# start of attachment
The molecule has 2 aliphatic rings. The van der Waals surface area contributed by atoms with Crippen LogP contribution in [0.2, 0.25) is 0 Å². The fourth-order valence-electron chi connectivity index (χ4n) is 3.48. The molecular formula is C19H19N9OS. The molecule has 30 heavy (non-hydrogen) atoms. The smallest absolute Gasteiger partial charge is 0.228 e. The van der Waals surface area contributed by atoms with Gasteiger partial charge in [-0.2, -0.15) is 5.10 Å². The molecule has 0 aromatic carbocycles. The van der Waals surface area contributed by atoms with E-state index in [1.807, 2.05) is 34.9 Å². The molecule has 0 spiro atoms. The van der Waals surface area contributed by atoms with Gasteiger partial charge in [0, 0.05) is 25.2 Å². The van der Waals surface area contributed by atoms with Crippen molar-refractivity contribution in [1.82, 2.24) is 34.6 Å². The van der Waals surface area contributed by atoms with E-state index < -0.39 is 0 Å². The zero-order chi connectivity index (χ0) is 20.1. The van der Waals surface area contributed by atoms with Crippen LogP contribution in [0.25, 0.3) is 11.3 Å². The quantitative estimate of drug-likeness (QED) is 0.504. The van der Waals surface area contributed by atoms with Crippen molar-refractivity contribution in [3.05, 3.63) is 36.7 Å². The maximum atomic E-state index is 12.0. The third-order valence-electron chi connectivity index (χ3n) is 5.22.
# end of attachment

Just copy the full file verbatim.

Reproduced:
The molecule has 2 aliphatic rings. The van der Waals surface area contributed by atoms with Crippen LogP contribution in [0.2, 0.25) is 0 Å². The fourth-order valence-electron chi connectivity index (χ4n) is 3.48. The molecular formula is C19H19N9OS. The molecule has 30 heavy (non-hydrogen) atoms. The smallest absolute Gasteiger partial charge is 0.228 e. The van der Waals surface area contributed by atoms with Gasteiger partial charge in [-0.2, -0.15) is 5.10 Å². The molecule has 0 aromatic carbocycles. The van der Waals surface area contributed by atoms with E-state index in [1.807, 2.05) is 34.9 Å². The molecule has 0 spiro atoms. The van der Waals surface area contributed by atoms with Gasteiger partial charge in [0, 0.05) is 25.2 Å². The van der Waals surface area contributed by atoms with Crippen molar-refractivity contribution in [1.82, 2.24) is 34.6 Å². The van der Waals surface area contributed by atoms with E-state index < -0.39 is 0 Å². The zero-order chi connectivity index (χ0) is 20.1. The van der Waals surface area contributed by atoms with Crippen LogP contribution in [0.25, 0.3) is 11.3 Å². The quantitative estimate of drug-likeness (QED) is 0.504. The van der Waals surface area contributed by atoms with Crippen molar-refractivity contribution in [3.05, 3.63) is 36.7 Å². The maximum atomic E-state index is 12.0. The third-order valence-electron chi connectivity index (χ3n) is 5.22.